T&T Speaker responds to Mottley
Speaker of the House of Representatives in Trinidad and Tobago, Wade Mark, has responded to a suggestion made by Opposition Leader Mia Mottley that Barbados should move away from the adversarial politics of the Westminster model.
Mark, who was specially invited to yesterday’s 375th anniversary celebrations, said while it was always important to promote harmony and unity, “we live in a democracy which is adversarial in many respects”.
“That is the nature of the system that we have in Trinidad and Tobago and many Commonwealth countries. However, there is always room and space for improving relations between the government and the opposition,” he told reporters during a brief encounter in the lobby of Parliament Building, the City.
The Trinidad Speaker also said it was a personal honour for him to be part of yesterday’s anniversary event. In fact, he said he was “extremely delighted, and absolutely pleased, and honoured, and privileged, to be part of this historic achievement here in Barbados celebrating 375 years of unbroken parliamentary democracy and tradition inspite of the challenges”.
“We have come from historical periods in 1639 to independence in 1966 to the present time. So I think that it is a very outstanding achievement on the part of the people of Barbados. I think it should give inspiration to all Caribbean people and legislatures as it relates to continuity and stability as it concerns this very important institution of the people.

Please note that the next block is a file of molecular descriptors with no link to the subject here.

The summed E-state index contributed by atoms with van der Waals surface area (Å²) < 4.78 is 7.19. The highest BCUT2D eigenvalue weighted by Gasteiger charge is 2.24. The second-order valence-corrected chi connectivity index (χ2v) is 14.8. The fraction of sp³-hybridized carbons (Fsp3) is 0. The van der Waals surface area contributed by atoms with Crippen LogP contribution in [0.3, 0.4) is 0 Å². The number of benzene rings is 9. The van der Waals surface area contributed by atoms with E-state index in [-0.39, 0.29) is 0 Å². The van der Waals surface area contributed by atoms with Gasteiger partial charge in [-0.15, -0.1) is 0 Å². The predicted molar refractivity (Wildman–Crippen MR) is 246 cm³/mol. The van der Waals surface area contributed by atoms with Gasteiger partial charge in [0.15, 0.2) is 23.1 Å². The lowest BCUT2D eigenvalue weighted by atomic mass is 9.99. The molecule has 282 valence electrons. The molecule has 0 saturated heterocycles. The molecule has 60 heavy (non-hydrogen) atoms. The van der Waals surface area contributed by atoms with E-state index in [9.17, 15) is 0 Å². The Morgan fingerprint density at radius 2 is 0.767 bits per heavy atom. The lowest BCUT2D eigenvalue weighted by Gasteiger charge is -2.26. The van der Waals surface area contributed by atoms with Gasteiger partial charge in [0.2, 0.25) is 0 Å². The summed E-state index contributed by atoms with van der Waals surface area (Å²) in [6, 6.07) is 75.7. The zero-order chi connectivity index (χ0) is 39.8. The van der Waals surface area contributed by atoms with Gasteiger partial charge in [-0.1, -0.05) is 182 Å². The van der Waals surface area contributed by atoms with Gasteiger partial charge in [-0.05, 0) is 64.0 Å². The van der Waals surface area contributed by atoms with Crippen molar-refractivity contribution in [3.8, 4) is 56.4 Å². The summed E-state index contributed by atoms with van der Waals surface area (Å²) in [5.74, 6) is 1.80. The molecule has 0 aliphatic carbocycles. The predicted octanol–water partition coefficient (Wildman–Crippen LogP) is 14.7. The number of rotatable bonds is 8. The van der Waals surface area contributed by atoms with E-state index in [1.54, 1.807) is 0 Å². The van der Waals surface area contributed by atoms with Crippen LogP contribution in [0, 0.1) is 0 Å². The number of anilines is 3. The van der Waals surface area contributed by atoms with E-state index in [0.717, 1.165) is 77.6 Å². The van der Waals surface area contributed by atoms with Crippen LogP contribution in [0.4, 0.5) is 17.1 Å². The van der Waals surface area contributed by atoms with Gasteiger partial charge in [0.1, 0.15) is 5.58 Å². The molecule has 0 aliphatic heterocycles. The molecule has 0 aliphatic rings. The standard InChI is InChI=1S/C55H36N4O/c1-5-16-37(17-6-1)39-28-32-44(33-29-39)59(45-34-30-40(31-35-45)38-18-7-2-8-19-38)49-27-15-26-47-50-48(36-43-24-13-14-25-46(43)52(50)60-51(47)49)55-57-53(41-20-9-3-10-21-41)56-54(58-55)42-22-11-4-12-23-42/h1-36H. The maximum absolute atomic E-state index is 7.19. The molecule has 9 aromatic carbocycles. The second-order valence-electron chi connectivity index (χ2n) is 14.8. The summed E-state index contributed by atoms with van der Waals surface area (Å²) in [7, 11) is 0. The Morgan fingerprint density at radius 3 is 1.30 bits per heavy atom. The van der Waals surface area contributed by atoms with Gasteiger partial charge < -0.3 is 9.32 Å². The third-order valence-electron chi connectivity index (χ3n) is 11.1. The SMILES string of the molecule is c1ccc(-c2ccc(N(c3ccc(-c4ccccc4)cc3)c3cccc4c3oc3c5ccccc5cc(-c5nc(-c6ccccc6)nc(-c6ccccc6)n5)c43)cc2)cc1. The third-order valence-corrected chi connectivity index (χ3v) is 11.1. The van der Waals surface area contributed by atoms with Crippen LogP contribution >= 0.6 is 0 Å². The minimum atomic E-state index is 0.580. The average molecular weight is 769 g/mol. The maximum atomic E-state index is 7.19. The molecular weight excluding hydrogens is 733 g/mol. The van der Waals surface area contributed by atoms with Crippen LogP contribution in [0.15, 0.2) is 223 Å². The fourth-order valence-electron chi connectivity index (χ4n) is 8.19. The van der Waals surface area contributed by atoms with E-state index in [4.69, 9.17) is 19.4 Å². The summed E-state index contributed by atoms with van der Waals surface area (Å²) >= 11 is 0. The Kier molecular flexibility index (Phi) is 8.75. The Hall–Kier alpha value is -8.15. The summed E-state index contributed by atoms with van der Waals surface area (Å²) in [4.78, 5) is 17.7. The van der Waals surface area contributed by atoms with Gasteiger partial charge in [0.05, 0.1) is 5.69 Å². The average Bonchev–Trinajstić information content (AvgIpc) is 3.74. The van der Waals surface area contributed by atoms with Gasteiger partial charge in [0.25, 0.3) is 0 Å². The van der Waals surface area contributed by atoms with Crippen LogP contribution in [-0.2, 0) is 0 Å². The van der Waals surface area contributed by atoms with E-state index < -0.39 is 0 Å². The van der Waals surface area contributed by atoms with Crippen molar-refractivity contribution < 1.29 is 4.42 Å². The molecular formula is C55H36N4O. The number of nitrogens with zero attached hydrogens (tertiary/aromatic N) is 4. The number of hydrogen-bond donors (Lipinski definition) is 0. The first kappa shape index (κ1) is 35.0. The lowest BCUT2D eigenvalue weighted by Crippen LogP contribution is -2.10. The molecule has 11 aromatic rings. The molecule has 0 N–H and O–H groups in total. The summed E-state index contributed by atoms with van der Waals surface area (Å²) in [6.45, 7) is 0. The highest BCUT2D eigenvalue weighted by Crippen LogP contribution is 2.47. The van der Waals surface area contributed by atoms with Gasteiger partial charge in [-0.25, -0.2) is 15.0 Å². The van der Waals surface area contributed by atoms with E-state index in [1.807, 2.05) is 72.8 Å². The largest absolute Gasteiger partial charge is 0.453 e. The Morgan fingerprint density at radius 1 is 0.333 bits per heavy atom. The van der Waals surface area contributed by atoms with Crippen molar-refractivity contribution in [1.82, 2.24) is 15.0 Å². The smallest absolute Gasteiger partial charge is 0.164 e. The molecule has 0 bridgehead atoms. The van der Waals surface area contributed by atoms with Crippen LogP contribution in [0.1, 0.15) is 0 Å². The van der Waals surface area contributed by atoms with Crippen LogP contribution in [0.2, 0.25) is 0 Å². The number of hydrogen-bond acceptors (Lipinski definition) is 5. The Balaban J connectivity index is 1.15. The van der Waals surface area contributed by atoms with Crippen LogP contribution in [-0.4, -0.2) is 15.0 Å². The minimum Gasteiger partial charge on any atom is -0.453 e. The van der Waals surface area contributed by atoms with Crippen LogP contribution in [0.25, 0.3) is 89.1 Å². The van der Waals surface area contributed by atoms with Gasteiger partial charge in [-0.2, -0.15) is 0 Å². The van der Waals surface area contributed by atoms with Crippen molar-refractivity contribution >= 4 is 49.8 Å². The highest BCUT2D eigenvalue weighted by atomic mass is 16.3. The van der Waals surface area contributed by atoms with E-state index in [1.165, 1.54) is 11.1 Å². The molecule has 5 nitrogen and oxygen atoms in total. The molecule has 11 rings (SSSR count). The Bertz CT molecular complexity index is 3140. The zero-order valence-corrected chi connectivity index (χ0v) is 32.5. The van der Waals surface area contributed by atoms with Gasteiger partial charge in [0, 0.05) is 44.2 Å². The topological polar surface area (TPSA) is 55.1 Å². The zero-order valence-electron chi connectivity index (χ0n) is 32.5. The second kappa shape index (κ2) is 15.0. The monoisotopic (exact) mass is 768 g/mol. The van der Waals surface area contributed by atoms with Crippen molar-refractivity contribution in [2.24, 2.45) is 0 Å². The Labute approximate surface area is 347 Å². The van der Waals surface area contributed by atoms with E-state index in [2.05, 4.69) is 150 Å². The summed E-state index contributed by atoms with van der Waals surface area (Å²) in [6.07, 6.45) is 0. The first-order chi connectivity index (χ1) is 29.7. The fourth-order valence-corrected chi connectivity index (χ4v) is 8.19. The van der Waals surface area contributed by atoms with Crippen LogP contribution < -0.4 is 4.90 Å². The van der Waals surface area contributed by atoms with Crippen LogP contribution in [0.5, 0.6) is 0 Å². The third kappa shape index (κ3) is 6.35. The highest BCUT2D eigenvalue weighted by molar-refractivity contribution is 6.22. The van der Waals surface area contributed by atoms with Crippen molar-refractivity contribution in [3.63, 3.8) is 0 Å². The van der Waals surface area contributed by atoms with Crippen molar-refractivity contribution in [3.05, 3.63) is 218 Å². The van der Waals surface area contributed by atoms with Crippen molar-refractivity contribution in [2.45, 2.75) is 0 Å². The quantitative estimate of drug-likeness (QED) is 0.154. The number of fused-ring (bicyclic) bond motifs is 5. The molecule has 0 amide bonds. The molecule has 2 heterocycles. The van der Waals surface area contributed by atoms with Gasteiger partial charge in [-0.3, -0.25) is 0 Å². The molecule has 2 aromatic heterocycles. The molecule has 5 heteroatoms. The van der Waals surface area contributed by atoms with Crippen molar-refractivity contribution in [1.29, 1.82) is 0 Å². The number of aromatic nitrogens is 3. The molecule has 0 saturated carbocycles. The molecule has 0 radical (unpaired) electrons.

“We are all part of the Commonwealth family and I am very happy to know that Barbados is third oldest parliament within the Commonwealth. I am very proud and happy to be here. It inspires us even though Trinidad and Tobago happens to be a republic and you happen to be still under the monarchical system. We are proud to be part of this experience,” he said.
Mark continued: “It is a rare moment and opportunity to be here in Barbados because 375 years would not come around often and therefore when I got the invitation from the Honourable Speaker, Michael Carrington, to be here I said I would do everything in my power to be here. So even though I had to leave the Speaker’s Chair in Trinidad at around 3:45 a.m. on Thursday just to head home to pick up a few things before heading for the airport, I said I had to be here to be a part of this very historic occasion to share with the people of Barbados.”